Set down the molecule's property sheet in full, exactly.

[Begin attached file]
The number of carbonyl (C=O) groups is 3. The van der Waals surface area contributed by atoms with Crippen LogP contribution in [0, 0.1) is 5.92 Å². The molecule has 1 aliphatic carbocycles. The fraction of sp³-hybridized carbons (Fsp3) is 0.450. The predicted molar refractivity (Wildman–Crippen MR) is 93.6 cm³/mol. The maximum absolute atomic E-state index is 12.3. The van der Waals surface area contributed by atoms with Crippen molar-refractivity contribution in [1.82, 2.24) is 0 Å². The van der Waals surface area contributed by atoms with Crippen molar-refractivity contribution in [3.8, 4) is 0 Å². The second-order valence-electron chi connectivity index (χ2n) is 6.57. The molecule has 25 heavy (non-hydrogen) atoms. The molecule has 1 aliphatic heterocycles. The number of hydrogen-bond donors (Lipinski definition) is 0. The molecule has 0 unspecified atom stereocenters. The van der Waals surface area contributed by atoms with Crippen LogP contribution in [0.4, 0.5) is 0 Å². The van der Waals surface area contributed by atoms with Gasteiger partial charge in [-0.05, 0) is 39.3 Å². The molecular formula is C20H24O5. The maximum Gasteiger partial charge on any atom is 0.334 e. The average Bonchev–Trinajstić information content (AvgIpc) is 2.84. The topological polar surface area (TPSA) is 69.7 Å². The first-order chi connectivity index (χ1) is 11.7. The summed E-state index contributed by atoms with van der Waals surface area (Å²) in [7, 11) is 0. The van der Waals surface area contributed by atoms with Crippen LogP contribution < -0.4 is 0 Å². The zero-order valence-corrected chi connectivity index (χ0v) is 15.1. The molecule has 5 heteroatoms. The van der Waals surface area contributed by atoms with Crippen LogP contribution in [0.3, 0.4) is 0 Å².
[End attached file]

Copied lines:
The number of carbonyl (C=O) groups is 3. The van der Waals surface area contributed by atoms with Crippen LogP contribution in [0, 0.1) is 5.92 Å². The molecule has 1 aliphatic carbocycles. The fraction of sp³-hybridized carbons (Fsp3) is 0.450. The predicted molar refractivity (Wildman–Crippen MR) is 93.6 cm³/mol. The maximum absolute atomic E-state index is 12.3. The van der Waals surface area contributed by atoms with Crippen molar-refractivity contribution in [1.82, 2.24) is 0 Å². The van der Waals surface area contributed by atoms with Crippen molar-refractivity contribution in [3.8, 4) is 0 Å². The second-order valence-electron chi connectivity index (χ2n) is 6.57. The molecule has 25 heavy (non-hydrogen) atoms. The molecule has 1 aliphatic heterocycles. The number of hydrogen-bond donors (Lipinski definition) is 0. The molecule has 0 unspecified atom stereocenters. The van der Waals surface area contributed by atoms with Crippen LogP contribution in [0.4, 0.5) is 0 Å². The van der Waals surface area contributed by atoms with Gasteiger partial charge in [-0.05, 0) is 39.3 Å². The molecular formula is C20H24O5. The maximum Gasteiger partial charge on any atom is 0.334 e. The average Bonchev–Trinajstić information content (AvgIpc) is 2.84. The topological polar surface area (TPSA) is 69.7 Å². The first-order chi connectivity index (χ1) is 11.7. The summed E-state index contributed by atoms with van der Waals surface area (Å²) in [7, 11) is 0. The van der Waals surface area contributed by atoms with Crippen LogP contribution < -0.4 is 0 Å². The zero-order valence-corrected chi connectivity index (χ0v) is 15.1. The molecule has 5 heteroatoms. The van der Waals surface area contributed by atoms with Crippen LogP contribution in [0.3, 0.4) is 0 Å².